Specify "yesterday" in Oracle date syntax - EASY POINTS!

Greetings, esteemed experts!

Having worked with DB2 for the past couple decades, I'm now having to write SQL code for Oracle. I have a need to return "yesterday's date" in a character-format.

It works great when returning today's date in character format, and it works great returning yesterday's date in date-format, but it seems to fail when returning yesterday's date in character-format.

e.g.
select current_date,
       to_char(current_date)
  from dual
;


CURRENT_DATE TO_CHAR(CURRENT_DATE)
------------ ---------------------
04-SEP-14    04-SEP-14            

select current_date - 1 day
  from dual
;

DAY      
---------
03-SEP-14

select to_char(current_date - 1 day)
  from dual
;

ORA-00907 : missing right parenthesis

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I realize this is probably mind-numbingly easy for most of you, but I'm stumped. What am I doing wrong?

Thanks!
DaveSlash
LVL 18
Dave FordSoftware Developer / Database AdministratorAsked:
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slightwv (䄆 Netminder) Commented:
provide a format mask for display it in any format you want:
to_char(current_date-1,'MM/DD/YYYY HH24:MI:SS')
0
Radha MCommented:
Try this.
select to_char(to_date('12-sep-06','dd-mon-yy')) from dual;

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0
slightwv (䄆 Netminder) Commented:
>>Try this.

to_char without an explicit format mask will return just what the asker posted.

If defaults to DD-MON-YY, then controlled by the parameter NLS_DATE_FORMAT.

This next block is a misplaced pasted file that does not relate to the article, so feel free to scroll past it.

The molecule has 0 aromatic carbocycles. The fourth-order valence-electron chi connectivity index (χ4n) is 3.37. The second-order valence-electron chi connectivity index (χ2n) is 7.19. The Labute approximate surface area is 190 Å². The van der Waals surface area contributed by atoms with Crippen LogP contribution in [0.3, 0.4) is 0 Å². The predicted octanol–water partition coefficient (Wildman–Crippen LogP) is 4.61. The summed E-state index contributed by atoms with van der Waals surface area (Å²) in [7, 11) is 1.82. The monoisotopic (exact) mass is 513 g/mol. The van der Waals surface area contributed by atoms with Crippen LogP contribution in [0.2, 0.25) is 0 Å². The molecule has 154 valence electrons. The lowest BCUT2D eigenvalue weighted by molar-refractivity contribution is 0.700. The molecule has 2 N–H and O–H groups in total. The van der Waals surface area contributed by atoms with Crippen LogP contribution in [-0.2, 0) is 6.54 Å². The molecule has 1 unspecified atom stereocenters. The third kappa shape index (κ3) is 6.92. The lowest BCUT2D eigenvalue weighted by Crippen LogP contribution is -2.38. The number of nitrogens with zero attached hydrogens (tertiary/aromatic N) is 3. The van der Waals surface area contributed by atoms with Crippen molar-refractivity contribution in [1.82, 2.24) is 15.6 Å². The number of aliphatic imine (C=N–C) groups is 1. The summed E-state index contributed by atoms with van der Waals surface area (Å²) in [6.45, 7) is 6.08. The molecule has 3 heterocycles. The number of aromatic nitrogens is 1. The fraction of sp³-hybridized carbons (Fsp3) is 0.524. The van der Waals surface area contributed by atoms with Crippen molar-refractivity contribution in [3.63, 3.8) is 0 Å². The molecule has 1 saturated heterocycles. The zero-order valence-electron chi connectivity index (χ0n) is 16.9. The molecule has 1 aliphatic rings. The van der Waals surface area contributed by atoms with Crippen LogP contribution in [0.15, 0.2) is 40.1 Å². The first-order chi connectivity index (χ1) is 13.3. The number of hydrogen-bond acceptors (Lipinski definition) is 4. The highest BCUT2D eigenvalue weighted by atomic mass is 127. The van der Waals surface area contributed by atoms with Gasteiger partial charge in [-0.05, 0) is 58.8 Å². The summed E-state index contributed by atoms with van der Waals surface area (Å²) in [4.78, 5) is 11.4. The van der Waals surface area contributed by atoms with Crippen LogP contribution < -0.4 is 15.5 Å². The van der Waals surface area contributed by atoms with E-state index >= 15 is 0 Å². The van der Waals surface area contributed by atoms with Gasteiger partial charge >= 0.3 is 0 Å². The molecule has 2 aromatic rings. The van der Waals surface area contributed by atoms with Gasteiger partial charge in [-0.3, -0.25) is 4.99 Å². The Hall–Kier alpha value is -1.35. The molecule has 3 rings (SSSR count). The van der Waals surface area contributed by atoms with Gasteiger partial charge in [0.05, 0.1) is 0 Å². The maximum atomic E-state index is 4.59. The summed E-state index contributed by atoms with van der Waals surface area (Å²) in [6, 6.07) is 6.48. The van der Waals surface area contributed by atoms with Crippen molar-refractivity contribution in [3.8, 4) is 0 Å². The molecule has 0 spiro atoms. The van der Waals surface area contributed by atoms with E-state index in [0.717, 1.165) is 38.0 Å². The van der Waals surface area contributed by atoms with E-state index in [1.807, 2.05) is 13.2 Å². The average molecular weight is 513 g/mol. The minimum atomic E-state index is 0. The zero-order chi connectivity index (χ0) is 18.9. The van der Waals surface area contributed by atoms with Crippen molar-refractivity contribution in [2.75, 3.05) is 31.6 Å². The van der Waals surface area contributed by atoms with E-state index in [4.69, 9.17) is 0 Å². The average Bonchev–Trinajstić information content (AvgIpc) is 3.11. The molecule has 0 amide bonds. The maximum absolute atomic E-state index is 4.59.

It is always best to explicitly set the format mask you want and not leave it up to defaults.
0
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sdstuberCommented:
The problem is your date math

simply remove the units,  default date math is in terms of DAYS in Oracle

select sysdate, sysdate - 1 from dual;


when you did this...

select current_date - 1 day   from dual

that was doing the correct math, but the "day" portion was actually just an alias for the calculation results like

select current_date - 1  see_its_just_an_alias  from dual
0
sdstuberCommented:
if you want to specify units, you can use interval math

I have no idea why the number must be passed in as a string, but that's the rule

select sysdate, sysdate - interval '1' hour from dual
0
sdstuberCommented:
you can also use functions to construct an interval, not the units are a string here, as opposed to the literal in the previous example


select sysdate, sysdate - numtodsinterval(1,'hour') from dual
0
sdstuberCommented:
So, pulling all together...

select to_char(current_date - 1)   from dual;

select to_char(current_date - interval '1' day)) from dual;

select to_char(current_date - numtodsinterval(1,'day'))   from dual;

you can include formats as noted above but they have nothing to do with the actual error you saw


You may note I used sysdate previously but current_date here.  I prefer sysdate - one, it's few keystrokes :)
but more importantly, sysdate is the system time.

current_date is the system time adjusted for your session's time zone  meaning two users one in CA and one in NY will get different results for current_date but not for sysdate.

of course, in some usage, the localization would be preferred, but in most cases I've seen, it's not.
0

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Dave FordSoftware Developer / Database AdministratorAuthor Commented:
Sdstuber, you rock! Thanks for your help!
0
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